Beyond national security, Republicans face a special challenge in reforming corporate welfare because the largest share of such spending — about 40 percent, by some estimates — goes to a single industry: agriculture. Agriculture and rural life hit Republicans where they live, both literally and figuratively, which is one of the reasons agriculture-subsidy “reform” keeps making farm subsidy more expensive: The new Agriculture Risk Coverage (ARC) program, which was sold to fiscal hawks as a more efficient alternative to traditional price supports, will add nearly $2 billion in farm-subsidy costs this year, according to a University of Missouri study. ARC payments to corn and soybean producers alone will come to nearly $3.4 billion in 2016, according to the Congressional Budget Office. These are not, in the main, mom-and-pop operations. Far from being Little House on the Prairie, modern corn and soy operations are multi-million-dollar factories. As special-interest groups go, farmers aren’t a numerical powerhouse: About 3.2 million Americans are employed in agriculture. If Republicans are as interested in the soccer-mom demographic as they claim to be, they might start by asking why they are spending billions of dollars in soccer moms’ taxes every year to make those soccer moms’ grocery bills higher while ruining their Volvos’ performance with ethanol.

Finally, people don’t really write checks for principle — they write checks for self-interest. Pro-life activists, who are famous for their passion, also are famous in Republican-campaign circles for their inability to find their wallets. Pro-market conservatives have the odd Koch brother on their side, but compared with the concentrated financial firepower of the U.S. Chamber of Commerce, the National Association of Realtors, etc., it’s a bear market for principle.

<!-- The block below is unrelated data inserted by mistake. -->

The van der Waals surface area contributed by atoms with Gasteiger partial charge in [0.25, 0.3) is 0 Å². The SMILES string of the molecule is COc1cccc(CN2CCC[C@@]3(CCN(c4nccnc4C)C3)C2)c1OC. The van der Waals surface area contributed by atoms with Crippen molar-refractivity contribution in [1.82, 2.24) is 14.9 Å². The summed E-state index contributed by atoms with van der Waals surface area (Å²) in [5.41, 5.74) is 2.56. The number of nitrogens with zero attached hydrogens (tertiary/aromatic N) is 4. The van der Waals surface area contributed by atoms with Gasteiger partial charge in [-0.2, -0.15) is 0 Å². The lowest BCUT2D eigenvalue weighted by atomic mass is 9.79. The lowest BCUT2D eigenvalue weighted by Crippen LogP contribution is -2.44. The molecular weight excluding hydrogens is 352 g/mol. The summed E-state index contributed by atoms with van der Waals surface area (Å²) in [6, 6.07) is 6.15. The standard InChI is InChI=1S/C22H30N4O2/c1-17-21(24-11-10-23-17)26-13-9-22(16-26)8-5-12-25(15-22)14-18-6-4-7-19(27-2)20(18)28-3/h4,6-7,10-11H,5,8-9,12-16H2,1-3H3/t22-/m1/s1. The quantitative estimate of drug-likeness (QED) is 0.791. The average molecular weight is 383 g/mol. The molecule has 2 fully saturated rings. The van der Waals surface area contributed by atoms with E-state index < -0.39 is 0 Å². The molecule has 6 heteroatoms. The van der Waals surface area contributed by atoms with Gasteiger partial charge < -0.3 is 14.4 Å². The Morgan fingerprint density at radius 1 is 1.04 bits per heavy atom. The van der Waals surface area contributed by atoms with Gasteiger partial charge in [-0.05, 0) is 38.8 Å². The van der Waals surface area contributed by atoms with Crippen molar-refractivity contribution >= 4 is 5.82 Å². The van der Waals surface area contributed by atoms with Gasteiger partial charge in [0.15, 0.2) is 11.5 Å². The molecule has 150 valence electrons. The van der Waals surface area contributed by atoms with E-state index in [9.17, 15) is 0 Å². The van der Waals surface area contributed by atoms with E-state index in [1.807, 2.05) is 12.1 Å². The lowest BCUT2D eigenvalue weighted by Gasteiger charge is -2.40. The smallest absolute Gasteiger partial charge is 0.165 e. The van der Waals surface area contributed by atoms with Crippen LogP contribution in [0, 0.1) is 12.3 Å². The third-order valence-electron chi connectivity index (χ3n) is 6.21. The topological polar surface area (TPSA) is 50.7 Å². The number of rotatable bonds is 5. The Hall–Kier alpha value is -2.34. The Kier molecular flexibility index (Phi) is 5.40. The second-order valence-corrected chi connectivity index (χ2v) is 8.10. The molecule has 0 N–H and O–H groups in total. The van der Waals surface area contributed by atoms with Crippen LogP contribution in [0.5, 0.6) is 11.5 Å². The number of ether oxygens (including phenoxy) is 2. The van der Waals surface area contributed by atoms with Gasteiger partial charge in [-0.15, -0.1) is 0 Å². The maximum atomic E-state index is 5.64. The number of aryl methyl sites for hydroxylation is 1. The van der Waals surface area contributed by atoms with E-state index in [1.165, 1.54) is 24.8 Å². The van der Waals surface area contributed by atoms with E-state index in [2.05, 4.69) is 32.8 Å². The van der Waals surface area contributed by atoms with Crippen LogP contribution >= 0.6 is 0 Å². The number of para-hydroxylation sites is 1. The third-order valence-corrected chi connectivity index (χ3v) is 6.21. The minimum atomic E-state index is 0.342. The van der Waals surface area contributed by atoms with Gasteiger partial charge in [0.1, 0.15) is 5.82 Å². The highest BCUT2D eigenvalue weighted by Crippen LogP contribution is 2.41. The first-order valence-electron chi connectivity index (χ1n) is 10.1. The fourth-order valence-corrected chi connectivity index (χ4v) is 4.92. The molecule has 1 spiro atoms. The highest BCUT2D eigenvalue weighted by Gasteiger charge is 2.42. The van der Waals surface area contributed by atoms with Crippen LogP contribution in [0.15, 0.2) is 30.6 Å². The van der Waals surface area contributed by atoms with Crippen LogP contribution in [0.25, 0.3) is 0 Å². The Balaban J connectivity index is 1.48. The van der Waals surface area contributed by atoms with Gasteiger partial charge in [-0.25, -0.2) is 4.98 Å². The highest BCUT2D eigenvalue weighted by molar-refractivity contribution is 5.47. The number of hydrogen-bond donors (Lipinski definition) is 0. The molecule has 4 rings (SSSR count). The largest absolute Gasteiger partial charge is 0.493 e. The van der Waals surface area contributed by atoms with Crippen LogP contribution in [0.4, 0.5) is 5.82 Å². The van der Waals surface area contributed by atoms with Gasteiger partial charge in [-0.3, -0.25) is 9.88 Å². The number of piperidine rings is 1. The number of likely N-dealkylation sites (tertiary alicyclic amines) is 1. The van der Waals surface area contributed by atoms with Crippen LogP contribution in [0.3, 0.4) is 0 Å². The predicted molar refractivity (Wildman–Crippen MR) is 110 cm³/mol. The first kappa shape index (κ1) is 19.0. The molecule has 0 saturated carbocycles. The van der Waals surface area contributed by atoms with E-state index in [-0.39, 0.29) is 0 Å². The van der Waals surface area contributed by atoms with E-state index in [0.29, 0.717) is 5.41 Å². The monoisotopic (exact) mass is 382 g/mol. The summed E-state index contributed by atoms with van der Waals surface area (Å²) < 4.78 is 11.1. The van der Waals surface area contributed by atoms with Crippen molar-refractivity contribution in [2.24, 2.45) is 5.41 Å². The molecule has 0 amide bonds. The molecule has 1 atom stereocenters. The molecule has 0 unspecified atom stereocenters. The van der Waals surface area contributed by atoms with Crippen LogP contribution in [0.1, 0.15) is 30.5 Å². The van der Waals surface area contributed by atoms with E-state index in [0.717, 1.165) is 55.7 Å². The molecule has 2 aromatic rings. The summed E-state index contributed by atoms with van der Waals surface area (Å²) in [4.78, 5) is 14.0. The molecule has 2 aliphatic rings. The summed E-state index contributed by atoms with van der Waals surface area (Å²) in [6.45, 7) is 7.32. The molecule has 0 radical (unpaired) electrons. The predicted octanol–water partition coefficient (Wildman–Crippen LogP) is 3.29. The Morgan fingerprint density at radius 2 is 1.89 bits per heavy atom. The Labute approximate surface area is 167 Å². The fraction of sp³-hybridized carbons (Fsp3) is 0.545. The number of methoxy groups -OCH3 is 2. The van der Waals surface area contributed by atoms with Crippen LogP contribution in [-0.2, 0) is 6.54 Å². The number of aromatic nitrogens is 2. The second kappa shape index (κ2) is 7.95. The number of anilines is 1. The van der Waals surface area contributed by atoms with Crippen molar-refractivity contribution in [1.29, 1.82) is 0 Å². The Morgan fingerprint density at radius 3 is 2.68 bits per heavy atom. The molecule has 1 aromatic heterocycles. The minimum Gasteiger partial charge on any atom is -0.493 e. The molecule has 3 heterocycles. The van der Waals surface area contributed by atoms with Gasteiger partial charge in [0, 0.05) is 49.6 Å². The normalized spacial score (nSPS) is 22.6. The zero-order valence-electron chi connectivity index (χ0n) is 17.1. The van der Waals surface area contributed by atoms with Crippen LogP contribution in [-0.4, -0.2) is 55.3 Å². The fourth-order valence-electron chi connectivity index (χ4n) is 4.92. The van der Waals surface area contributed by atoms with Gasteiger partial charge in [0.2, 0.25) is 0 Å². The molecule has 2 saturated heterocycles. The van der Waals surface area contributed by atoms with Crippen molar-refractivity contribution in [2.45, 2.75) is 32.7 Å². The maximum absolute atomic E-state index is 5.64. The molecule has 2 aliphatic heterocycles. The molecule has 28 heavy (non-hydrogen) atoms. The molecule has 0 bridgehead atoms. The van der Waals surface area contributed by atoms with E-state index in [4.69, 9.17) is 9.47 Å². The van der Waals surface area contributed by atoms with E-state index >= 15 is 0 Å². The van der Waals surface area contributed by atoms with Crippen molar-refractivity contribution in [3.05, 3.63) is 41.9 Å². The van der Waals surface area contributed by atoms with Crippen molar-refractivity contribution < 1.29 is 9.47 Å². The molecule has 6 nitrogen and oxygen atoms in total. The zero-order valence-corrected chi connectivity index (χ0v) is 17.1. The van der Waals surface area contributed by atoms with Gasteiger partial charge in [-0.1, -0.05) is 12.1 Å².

But that, too, is a surmountable obstacle. There is a great deal of money in angel-investors’ accounts and in venture-capital firms — and those firms are investing in new ideas and new markets, not in long-established industry dinosaurs with expensive K Street operations. And that is to whom Republicans should be making their case. But they aren’t. Having got themselves used to losing not only in California but in places culturally affiliated with it, such as Austin and Denver, Republicans haven’t found their voice on this issue. Instead, they’ve stuck to their familiar approaches — with familiar results. Being the party of Big Business hasn’t gotten the Republicans much — millions of conservatives see the Ex-Im reauthorization as yet another capitulation to Washington cronyism by a GOP too thick to appreciate that Wall Street went all-in for Barack Obama in 2008 and will do the same for the next Obama, whoever that may be.

Why not be the party of free enterprise and genuine principle? What do they have to lose, really, that isn’t already on its way to being lost?